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ODU Counseling Professors Connect with Counseling Profession Leaders in Ireland

Garrett McAuliffe and Ted Remley, faculty members in the Darden College of Education's Department of Counseling and Human Services at Old Dominion University, invited two leaders of the counseling profession in Ireland to speak to students recently in their second annual Diversity and Counseling Institute at Trinity College in Dublin, Ireland.

Twenty-one students are enrolled in this year's institute, which runs from Aug. 8-19 and offers three graduate credits. Included are seven ODU students - two doctoral students and two master's students in counseling, an M.B.A. student and two human services undergraduate majors from the university's Richmond and Chester Teletechnet sites. The remaining 14 participants are counseling program faculty members, doctoral students and master's students from universities across the United States.

Naoise Kelly, national director of the Irish Association for Counselling and Psychotherapy (IACP), and Shane Kelly (no relation), the association's professional services manager, addressed the group on Aug. 12. IACP is the professional association that represents counseling professionals in Ireland and is the Irish equivalent of the American Counseling Association, the organization for professional counselors in the United States. IACP provides professional development for its counselor members, represents the counseling profession to the government of Ireland and promotes the profession of counseling in Ireland.

Kelly and Kelly described the current pressing problems for which clients in Ireland seek counseling. Based on the association's recent survey of its 3,300 members, Irish counselors reported that the most pressing personal issues clients bring to counseling sessions are anxiety, depression, stress and partner abuse. Almost 80 percent of the counselors surveyed said that the recession in Ireland is having a negative impact on the mental health of current clients.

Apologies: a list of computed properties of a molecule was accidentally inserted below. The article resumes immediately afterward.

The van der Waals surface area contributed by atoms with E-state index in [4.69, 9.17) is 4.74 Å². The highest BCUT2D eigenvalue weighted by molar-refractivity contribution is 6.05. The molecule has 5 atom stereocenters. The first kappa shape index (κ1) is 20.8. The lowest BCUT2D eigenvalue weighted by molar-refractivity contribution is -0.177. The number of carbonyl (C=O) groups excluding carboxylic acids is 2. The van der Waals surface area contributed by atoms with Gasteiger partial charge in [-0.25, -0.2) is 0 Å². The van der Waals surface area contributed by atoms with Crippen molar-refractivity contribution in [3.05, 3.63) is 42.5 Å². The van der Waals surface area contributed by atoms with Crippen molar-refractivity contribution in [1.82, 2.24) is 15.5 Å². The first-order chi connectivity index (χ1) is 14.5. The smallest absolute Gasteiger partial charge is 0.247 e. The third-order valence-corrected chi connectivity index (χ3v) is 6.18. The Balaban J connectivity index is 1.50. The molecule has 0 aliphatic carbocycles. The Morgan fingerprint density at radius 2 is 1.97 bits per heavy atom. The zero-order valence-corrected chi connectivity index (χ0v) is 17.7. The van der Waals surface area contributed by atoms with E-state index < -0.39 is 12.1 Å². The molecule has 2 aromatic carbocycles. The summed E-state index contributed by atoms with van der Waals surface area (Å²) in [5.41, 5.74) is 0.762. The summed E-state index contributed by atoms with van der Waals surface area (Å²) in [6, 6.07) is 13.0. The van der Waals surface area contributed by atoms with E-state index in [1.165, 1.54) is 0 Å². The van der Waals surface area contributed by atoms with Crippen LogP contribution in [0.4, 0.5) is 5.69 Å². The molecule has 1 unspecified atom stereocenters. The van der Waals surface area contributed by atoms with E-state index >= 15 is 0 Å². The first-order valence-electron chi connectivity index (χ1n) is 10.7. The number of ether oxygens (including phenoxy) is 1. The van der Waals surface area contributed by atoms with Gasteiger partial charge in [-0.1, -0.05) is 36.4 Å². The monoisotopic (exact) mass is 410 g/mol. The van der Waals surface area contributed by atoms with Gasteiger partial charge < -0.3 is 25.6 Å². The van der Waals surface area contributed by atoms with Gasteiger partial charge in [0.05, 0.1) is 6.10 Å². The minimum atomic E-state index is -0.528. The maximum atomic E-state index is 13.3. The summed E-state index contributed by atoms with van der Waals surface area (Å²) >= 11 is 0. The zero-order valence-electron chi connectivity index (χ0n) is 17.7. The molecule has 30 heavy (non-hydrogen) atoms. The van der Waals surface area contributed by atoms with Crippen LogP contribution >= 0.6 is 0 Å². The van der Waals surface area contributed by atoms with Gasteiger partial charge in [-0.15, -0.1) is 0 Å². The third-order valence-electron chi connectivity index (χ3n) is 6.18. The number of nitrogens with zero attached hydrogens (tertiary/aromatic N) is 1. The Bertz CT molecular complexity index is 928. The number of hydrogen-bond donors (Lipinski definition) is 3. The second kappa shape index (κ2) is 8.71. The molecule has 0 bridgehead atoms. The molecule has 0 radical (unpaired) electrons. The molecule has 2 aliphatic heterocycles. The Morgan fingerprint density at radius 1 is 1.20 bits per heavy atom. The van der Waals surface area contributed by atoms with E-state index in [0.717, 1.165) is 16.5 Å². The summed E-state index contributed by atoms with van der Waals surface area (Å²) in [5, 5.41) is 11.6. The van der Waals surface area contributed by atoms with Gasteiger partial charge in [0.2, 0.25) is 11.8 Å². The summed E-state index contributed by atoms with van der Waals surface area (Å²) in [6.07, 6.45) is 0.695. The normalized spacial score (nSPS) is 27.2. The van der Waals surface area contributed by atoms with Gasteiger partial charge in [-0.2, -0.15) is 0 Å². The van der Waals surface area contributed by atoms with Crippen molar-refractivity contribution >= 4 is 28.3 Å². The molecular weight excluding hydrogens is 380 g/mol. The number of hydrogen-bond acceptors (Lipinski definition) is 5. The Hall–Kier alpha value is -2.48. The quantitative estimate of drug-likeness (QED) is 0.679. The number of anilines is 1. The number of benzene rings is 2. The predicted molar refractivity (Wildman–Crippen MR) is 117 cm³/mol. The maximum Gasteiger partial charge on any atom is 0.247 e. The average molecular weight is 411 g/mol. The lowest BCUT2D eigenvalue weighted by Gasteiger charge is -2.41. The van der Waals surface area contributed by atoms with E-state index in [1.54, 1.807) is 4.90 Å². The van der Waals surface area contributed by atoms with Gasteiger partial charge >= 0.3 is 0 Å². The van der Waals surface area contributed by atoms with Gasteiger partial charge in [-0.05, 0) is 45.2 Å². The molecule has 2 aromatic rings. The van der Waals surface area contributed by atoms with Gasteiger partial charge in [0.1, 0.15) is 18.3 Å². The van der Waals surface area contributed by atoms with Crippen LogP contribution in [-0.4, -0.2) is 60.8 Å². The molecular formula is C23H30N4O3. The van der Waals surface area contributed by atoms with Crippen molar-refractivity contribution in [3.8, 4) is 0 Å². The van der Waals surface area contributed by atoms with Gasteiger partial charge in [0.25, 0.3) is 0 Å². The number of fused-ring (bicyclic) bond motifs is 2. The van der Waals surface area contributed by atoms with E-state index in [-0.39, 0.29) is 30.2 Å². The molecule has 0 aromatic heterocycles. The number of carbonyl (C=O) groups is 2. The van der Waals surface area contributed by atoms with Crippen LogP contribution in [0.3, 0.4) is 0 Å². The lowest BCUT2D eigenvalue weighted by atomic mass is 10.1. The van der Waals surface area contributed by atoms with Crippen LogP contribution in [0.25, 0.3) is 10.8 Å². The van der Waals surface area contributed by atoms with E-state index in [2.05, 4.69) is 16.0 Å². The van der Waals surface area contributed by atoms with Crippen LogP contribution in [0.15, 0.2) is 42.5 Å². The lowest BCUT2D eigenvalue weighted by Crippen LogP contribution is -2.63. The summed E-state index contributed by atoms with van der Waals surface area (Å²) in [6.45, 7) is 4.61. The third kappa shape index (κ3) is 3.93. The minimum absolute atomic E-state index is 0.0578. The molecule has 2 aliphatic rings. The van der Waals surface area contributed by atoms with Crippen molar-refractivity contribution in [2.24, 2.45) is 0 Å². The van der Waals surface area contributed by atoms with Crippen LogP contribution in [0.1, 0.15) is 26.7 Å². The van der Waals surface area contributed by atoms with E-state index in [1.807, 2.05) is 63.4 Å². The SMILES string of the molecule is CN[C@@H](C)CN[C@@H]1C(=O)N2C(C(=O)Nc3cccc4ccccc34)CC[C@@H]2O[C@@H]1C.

The IACP leaders summarized the Irish counseling profession's attempts to become recognized by its government to be a licensed profession, similar to psychology and social work. The goal of the Irish counseling association is to protect the citizens of Ireland from the harm that could be inflicted by ill-prepared counselors. IACP is attempting to demonstrate to the government of Ireland that counselors must be adequately educated before being allowed to practice counseling. The association is asking the government to establish positions within social service agencies for credentialed counselors and to establish a process that would require counselors in private practice to be licensed by the government.

McAuliffe and Remley anticipate that a continuing relationship will be established between ODU and counselors in Ireland through annual counselor institutes, which will be held in Dublin, and continuing interaction with Irish leaders in the counseling profession.

Pictured are (l-r): Garrett McAuliffe, Naoise Kelly, Shane Kelly and Ted Remley

This article was posted on: August 17, 2010

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